God loves the world, so God consequently acts for the good of the world. God’s action is to give Jesus. In Bible School in the 1950s we sang, “For God so loved the world, [God] gave [God’s] only [child],who died on Calvary’s tree, from sin to set me free.” But in the Fourth Gospel, God’s giving of Jesus refers not to the crucifixion alone but to the entire event of Jesus descending from heaven and revealing the way to eternal life. Those who believe in Jesus will inherit eternal life; that is, as long as they continue to be in the world they will live as a colony of heaven. They will experience qualities associated with heaven, such as life, love, truth, freedom and abundance even as they experience conflict with the world. At death they will follow Jesus from the world to heaven (John 14:1-7).

For John 3:18-21 then says plainly that those who do not believe in Jesus are already condemned. To be condemned is to continue to live in the prison of the world, and to die without hope of continued life. Those who do not believe in Jesus love the darkness (the world as defined above) more than they love the light (God, Jesus, and the possibility of heaven).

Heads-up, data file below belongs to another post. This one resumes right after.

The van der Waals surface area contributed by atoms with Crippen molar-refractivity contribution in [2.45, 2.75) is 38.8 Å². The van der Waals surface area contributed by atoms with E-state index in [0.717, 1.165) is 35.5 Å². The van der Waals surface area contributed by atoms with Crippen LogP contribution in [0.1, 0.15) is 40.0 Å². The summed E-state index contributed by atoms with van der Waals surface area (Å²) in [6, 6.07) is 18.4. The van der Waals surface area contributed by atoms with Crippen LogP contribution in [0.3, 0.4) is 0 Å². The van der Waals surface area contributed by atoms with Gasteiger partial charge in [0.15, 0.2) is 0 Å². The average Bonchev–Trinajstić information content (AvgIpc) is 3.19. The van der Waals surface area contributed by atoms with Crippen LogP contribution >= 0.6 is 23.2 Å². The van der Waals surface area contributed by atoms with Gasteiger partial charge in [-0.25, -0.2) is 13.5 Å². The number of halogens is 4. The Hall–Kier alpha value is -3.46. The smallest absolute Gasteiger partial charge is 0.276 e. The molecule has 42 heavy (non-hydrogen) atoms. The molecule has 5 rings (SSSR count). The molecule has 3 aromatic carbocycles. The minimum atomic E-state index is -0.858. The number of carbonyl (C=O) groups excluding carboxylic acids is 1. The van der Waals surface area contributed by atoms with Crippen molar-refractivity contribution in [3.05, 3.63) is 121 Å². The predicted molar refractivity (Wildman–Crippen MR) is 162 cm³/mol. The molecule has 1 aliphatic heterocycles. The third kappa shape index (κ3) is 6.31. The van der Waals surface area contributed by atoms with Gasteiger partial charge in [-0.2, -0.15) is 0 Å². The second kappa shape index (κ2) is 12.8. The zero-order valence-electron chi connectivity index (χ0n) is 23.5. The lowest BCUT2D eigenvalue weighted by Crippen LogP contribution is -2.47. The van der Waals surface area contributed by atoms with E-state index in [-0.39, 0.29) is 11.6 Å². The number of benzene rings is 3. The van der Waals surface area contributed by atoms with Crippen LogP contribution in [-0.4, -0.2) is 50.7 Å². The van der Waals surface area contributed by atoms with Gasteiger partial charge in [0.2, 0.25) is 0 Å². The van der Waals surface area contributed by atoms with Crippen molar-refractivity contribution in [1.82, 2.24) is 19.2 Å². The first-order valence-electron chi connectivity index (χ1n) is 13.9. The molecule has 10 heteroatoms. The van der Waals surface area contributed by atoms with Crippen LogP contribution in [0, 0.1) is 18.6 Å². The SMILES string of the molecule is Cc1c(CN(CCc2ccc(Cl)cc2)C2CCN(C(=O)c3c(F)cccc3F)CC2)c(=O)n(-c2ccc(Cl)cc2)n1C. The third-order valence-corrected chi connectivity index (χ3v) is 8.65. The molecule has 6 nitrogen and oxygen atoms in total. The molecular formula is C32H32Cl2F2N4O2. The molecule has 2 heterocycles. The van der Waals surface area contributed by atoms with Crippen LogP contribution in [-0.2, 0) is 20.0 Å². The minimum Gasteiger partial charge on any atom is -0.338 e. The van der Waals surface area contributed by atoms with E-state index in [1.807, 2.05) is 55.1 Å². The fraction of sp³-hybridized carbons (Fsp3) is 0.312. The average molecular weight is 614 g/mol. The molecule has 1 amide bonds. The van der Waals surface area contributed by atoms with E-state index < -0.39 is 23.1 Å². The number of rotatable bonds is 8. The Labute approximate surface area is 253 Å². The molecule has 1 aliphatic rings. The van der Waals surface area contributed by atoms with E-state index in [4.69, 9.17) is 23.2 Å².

There is an important nuance to John’s use of the two-story universe and the experience of both salvation and condemnation that preachers often like. As we have implied, those who believe in Jesus experience eternal life in the midst of the world, living, as we have said, as a colony of heaven. As preachers often say, “You don’t have to die to experience heaven. You can experience it right now.” By contrast, those who do not believe in Jesus “are condemned already,” that is, their experience in the world is itself a mode of condemnation.